Climate as a contributing factor in the demise of Angkor, Cambodia

Brendan M. Buckley, Kevin J. Anchukaitis, Daniel Penny, Roland Fletcher, Edward R. Cook, Masaki Sano, Le Canh Nam, Aroonrut Wichienkeeo, Ton That Minh, Truong Mai Hong

研究成果: Article査読

383 被引用数 (Scopus)

抄録

The "hydraulic city" of Angkor, the capitol of the Khmer Empire in Cambodia, experienced decades-long drought interspersed with intense monsoons in the fourteenth and fifteenth centuries that, in combination with other factors, contributed to its eventual demise. The climatic evidence comes from a seven-and-a-half century robust hydroclimate reconstruction from tropical southern Vietnamese tree rings. The Angkor droughts were of a duration and severity that would have impacted the sprawling city's water supply and agricultural productivity, while high-magnitude monsoon years damaged its water control infrastructure. Hydroclimate variability for this region is strongly and inversely correlated with tropical Pacific sea surface temperature, indicating that a warm Pacific and El Niño events induce drought at interannual and interdecadal time scales, and that low-frequency variations of tropical Pacific climate can exert significant influence over Southeast Asian climate and society.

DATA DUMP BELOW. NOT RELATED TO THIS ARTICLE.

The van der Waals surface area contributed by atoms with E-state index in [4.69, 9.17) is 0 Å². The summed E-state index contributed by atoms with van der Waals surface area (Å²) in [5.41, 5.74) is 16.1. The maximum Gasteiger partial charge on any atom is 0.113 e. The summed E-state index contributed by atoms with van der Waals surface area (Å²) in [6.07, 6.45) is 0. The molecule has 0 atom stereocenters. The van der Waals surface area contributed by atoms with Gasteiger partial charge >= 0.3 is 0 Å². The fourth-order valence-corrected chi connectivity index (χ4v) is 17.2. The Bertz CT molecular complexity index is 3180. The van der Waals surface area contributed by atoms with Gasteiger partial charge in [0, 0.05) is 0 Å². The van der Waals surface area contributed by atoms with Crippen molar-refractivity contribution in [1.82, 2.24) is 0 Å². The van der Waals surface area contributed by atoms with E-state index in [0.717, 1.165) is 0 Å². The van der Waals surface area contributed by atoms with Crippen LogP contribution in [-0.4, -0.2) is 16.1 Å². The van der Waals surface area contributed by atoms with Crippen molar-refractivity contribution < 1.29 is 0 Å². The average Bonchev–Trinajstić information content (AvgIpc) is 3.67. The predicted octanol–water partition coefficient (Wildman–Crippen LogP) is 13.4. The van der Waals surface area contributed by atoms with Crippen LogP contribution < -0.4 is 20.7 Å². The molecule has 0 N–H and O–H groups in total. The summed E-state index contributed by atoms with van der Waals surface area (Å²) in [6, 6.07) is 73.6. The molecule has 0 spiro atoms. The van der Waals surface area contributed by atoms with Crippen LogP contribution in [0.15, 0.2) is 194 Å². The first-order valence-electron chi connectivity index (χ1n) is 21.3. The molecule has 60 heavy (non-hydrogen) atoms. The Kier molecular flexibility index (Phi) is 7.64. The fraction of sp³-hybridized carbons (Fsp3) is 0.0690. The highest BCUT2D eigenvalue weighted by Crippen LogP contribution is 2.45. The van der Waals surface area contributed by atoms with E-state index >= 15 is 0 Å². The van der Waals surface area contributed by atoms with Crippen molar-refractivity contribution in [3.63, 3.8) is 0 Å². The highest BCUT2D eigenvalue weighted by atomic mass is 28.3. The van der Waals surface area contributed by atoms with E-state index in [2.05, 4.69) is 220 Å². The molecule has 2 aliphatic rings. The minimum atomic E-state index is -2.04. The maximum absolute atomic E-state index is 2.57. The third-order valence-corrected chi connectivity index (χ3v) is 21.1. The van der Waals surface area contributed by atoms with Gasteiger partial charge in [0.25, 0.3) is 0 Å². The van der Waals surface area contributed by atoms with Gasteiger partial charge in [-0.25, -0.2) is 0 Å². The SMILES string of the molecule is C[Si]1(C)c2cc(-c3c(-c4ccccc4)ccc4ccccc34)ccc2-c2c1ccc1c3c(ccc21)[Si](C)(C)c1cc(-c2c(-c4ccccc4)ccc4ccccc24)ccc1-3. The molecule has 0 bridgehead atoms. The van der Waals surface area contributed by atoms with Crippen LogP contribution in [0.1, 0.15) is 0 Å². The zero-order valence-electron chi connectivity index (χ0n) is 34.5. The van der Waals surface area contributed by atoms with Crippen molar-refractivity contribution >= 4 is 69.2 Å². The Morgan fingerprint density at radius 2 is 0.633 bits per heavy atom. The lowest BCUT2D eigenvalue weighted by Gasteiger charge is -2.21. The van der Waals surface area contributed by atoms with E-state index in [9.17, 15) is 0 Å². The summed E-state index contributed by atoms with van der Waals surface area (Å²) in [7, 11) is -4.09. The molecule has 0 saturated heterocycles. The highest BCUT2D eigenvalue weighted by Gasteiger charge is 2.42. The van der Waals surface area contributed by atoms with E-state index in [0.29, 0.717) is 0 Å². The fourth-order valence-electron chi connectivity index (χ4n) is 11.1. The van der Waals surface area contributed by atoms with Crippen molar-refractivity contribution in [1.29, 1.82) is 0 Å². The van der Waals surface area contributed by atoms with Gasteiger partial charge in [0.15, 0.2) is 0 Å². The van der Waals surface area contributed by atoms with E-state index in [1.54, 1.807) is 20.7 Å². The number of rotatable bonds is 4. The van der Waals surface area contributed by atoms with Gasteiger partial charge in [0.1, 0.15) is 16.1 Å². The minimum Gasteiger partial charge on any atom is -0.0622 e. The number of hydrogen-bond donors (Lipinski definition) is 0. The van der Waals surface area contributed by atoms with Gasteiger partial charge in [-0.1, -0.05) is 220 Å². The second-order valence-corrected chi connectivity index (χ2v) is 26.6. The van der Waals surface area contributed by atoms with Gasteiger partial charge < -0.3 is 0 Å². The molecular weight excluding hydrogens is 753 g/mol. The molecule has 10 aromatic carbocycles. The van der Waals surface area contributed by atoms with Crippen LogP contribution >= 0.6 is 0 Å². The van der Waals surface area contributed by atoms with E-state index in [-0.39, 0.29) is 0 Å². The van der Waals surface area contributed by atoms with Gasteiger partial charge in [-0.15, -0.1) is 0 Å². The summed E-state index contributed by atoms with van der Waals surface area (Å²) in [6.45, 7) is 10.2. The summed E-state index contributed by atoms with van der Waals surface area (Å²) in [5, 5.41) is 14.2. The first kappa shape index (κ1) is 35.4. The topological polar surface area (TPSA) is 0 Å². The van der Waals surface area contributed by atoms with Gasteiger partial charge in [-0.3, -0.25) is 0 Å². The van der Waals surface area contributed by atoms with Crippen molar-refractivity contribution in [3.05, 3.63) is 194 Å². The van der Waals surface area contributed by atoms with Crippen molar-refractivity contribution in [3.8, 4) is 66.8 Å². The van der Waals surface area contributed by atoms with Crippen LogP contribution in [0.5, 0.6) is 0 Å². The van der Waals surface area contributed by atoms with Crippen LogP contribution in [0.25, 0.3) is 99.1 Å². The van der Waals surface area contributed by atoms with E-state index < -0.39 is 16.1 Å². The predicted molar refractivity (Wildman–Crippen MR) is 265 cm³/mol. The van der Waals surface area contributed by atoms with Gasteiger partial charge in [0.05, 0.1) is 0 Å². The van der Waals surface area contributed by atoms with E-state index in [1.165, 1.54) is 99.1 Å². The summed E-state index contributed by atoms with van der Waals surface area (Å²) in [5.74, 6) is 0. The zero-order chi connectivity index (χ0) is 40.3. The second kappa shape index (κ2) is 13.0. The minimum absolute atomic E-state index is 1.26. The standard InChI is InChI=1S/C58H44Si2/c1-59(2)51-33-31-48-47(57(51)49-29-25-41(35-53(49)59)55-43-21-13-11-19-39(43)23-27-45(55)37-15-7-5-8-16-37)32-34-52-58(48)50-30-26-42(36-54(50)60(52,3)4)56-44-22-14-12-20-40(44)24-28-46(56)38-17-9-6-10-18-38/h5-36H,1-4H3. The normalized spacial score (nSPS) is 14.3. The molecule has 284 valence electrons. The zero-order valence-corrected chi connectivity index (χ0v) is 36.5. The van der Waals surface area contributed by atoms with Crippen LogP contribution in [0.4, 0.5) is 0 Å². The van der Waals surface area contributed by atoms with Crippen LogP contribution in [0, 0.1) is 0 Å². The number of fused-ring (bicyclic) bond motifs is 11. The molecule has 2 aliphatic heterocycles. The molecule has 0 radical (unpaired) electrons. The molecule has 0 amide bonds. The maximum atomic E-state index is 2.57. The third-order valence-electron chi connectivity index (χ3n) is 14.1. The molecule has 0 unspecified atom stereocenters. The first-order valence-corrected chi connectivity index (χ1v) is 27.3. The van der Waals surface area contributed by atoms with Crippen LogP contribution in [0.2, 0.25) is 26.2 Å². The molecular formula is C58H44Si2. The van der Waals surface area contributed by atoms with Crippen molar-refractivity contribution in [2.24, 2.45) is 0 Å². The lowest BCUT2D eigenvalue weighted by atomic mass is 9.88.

本文言語English
ページ(範囲)6748-6752
ページ数5
ジャーナルProceedings of the National Academy of Sciences of the United States of America
107
15
DOI
出版ステータスPublished - 2010 4月 13
外部発表はい

ASJC Scopus subject areas

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